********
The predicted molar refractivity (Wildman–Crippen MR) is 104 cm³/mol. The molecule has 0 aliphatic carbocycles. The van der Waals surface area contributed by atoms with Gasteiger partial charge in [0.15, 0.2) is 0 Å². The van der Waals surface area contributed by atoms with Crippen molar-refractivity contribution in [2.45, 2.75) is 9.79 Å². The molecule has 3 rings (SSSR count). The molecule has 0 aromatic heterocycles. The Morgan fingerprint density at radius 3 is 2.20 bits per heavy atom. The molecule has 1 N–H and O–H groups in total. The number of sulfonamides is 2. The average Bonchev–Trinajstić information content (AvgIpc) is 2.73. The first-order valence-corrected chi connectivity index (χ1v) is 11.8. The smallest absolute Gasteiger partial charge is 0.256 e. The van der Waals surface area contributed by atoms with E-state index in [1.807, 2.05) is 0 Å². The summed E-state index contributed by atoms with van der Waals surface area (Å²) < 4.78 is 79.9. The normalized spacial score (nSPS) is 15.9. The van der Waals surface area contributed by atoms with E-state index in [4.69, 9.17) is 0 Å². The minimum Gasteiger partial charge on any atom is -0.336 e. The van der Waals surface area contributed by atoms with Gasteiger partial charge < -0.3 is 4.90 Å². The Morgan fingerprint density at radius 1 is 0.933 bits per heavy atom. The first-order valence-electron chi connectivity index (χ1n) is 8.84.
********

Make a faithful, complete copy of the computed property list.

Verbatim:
The predicted molar refractivity (Wildman–Crippen MR) is 104 cm³/mol. The molecule has 0 aliphatic carbocycles. The van der Waals surface area contributed by atoms with Gasteiger partial charge in [0.15, 0.2) is 0 Å². The van der Waals surface area contributed by atoms with Crippen molar-refractivity contribution in [2.45, 2.75) is 9.79 Å². The molecule has 3 rings (SSSR count). The molecule has 0 aromatic heterocycles. The Morgan fingerprint density at radius 3 is 2.20 bits per heavy atom. The molecule has 1 N–H and O–H groups in total. The number of sulfonamides is 2. The average Bonchev–Trinajstić information content (AvgIpc) is 2.73. The first-order valence-corrected chi connectivity index (χ1v) is 11.8. The smallest absolute Gasteiger partial charge is 0.256 e. The van der Waals surface area contributed by atoms with E-state index in [1.807, 2.05) is 0 Å². The summed E-state index contributed by atoms with van der Waals surface area (Å²) < 4.78 is 79.9. The normalized spacial score (nSPS) is 15.9. The van der Waals surface area contributed by atoms with E-state index in [4.69, 9.17) is 0 Å². The minimum Gasteiger partial charge on any atom is -0.336 e. The van der Waals surface area contributed by atoms with Gasteiger partial charge < -0.3 is 4.90 Å². The Morgan fingerprint density at radius 1 is 0.933 bits per heavy atom. The first-order valence-electron chi connectivity index (χ1n) is 8.84.